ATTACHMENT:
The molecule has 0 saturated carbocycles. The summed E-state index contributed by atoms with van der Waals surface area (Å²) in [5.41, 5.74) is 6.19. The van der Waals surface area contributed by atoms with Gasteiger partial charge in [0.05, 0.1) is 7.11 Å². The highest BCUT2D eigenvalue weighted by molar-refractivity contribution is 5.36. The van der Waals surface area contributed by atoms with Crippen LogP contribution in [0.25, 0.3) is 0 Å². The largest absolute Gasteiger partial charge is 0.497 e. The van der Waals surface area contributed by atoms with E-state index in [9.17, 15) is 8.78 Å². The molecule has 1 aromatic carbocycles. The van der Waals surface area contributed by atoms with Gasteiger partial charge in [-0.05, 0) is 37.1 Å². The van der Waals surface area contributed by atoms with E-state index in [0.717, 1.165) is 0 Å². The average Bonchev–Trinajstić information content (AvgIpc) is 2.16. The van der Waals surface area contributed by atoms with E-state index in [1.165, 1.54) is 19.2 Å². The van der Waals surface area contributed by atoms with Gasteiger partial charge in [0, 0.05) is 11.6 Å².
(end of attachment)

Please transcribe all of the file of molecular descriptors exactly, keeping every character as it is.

The molecule has 0 saturated carbocycles. The summed E-state index contributed by atoms with van der Waals surface area (Å²) in [5.41, 5.74) is 6.19. The van der Waals surface area contributed by atoms with Gasteiger partial charge in [0.05, 0.1) is 7.11 Å². The highest BCUT2D eigenvalue weighted by molar-refractivity contribution is 5.36. The van der Waals surface area contributed by atoms with Crippen LogP contribution in [0.25, 0.3) is 0 Å². The largest absolute Gasteiger partial charge is 0.497 e. The van der Waals surface area contributed by atoms with E-state index in [9.17, 15) is 8.78 Å². The molecule has 1 aromatic carbocycles. The van der Waals surface area contributed by atoms with Gasteiger partial charge in [-0.05, 0) is 37.1 Å². The van der Waals surface area contributed by atoms with E-state index in [0.717, 1.165) is 0 Å². The average Bonchev–Trinajstić information content (AvgIpc) is 2.16. The van der Waals surface area contributed by atoms with E-state index in [1.165, 1.54) is 19.2 Å². The van der Waals surface area contributed by atoms with Gasteiger partial charge in [0, 0.05) is 11.6 Å².